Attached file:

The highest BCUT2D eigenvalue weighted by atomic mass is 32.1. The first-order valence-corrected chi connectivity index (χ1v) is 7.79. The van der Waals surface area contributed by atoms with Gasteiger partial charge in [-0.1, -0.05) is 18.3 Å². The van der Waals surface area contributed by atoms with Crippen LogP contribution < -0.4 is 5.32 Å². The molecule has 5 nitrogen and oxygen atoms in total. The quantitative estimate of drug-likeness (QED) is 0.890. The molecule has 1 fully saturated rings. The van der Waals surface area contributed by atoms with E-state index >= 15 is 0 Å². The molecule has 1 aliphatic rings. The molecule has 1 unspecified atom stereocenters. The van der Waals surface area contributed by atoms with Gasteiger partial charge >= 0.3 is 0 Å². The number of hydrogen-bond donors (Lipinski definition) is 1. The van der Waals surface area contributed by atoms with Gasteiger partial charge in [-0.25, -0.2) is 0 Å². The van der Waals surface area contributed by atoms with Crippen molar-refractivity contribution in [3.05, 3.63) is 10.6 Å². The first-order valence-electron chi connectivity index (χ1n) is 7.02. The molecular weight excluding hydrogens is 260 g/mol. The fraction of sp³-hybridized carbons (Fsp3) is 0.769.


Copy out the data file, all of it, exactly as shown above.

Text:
The highest BCUT2D eigenvalue weighted by atomic mass is 32.1. The first-order valence-corrected chi connectivity index (χ1v) is 7.79. The van der Waals surface area contributed by atoms with Gasteiger partial charge in [-0.1, -0.05) is 18.3 Å². The van der Waals surface area contributed by atoms with Crippen LogP contribution < -0.4 is 5.32 Å². The molecule has 5 nitrogen and oxygen atoms in total. The quantitative estimate of drug-likeness (QED) is 0.890. The molecule has 1 fully saturated rings. The van der Waals surface area contributed by atoms with E-state index >= 15 is 0 Å². The molecule has 1 aliphatic rings. The molecule has 1 unspecified atom stereocenters. The van der Waals surface area contributed by atoms with Gasteiger partial charge >= 0.3 is 0 Å². The number of hydrogen-bond donors (Lipinski definition) is 1. The van der Waals surface area contributed by atoms with Gasteiger partial charge in [-0.25, -0.2) is 0 Å². The van der Waals surface area contributed by atoms with Crippen molar-refractivity contribution in [3.05, 3.63) is 10.6 Å². The first-order valence-electron chi connectivity index (χ1n) is 7.02. The molecular weight excluding hydrogens is 260 g/mol. The fraction of sp³-hybridized carbons (Fsp3) is 0.769.